Perspectives: On bra-blogging as a Chinese-American/Hong-Kong-American
In order to put together posts in Chinese, I’m asking for a lot of editing help from Mom. Besides the “I’ve never heard of this” and “I can’t believe people think so hard about these things” and “Are you serious?” lines, I’m also getting several anecdotes about Chinese culture in general (in terms of attitude towards this genre of topic) and about the women in our family.
When CurvyHK was just a thoughtbaby, before I started putting it together, I overheard Mom on the phone with my eldest aunt. My eldest aunt is a really impressive lady: smart, skilled and efficient (all the virtues HKers prize most). She also has four (mega-adorable) granddaughters, so she’s passed many of those life milestones I’m going to trip over in the future. In addition, she’s worked with clothing and people all her life. This must mean she’s well-versed in the whole business of bras, right?
Well, that conversation that I overheard was about me learning all this fascinating stuff about bras on the web. I joined in the subsequent call and the three of us tried to figure out her bra size over the phone (Let me tell you: an arduous endeavor with limited chance of success).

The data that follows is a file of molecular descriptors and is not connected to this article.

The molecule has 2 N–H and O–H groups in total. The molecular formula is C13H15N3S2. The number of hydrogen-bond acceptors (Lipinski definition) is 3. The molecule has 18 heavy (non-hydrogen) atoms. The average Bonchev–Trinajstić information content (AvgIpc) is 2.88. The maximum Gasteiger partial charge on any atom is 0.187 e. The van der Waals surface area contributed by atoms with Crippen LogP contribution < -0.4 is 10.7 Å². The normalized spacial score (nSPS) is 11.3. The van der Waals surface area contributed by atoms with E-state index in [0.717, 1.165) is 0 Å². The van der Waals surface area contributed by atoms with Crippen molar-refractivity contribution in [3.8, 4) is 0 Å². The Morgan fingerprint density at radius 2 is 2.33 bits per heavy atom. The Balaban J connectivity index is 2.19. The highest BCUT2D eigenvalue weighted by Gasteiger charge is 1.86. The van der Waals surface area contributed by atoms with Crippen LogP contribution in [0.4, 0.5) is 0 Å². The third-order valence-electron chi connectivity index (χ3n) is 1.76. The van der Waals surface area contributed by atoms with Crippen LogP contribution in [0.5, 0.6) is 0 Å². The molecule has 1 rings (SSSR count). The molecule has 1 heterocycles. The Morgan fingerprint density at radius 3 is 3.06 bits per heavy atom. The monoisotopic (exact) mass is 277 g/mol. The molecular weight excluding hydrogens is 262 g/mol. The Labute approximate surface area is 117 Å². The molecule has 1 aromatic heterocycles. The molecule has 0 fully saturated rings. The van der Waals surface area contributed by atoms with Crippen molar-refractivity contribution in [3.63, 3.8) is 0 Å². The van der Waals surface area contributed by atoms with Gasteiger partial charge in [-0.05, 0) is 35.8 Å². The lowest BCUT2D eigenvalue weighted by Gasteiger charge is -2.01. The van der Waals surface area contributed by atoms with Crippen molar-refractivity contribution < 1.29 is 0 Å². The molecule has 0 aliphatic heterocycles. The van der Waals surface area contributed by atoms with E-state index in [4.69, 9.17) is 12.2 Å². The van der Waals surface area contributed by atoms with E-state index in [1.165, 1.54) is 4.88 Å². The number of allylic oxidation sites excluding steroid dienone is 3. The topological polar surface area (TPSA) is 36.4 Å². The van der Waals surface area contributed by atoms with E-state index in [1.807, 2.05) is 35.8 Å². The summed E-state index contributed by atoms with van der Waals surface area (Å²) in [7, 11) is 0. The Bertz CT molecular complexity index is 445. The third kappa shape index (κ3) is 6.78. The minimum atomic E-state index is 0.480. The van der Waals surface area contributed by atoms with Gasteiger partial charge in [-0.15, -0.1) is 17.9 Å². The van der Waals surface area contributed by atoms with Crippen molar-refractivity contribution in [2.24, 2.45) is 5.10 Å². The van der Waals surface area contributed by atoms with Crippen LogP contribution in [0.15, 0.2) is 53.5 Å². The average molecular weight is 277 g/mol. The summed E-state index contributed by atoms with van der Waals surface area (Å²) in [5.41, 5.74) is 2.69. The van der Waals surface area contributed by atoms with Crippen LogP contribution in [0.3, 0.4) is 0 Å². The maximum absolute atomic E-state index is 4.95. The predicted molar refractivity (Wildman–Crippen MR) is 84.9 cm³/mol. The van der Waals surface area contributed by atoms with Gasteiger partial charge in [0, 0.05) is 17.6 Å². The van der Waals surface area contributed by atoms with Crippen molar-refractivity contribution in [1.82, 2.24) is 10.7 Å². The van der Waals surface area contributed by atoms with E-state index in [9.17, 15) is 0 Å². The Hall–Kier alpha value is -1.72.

According to traditional norms, East Asian women, whether they are in Asia or overseas, are still expected to be modest, to figure things out on their own, and to keep mum about taboo topics such as the womanly aspects of being a woman (ie, bras, breasts, menstruation cycles and sex, just to blast a few out there). I’d always assumed that this meant quiet, subdued conversations between mother and daughter, between sisters, or between two close friends. Not at all! Apparently, if you’re in a strictly traditional home, each new woman is stuck with the task of rediscovering gravity and reinventing the wheel. Take me, the least conventional female member in all my extended family: I learned about breasts, menstruation and sex in my public school fifth grade classroom during a special section “Human Growth and Development”, and I learned about bras by rushing in and out of JC Penney’s with my mom (or, if we’re talking about proper learning, not even three months ago from NYC bra boutiques and online bloggers).
This whole situation gave me a heads-up. If this was new to my aunt, who I feel is more likely than most other women in Hong Kong to understand and be well-informed about bras and the wearing of such things, then maybe this thoughtbaby has the potential to actually be important and helpful!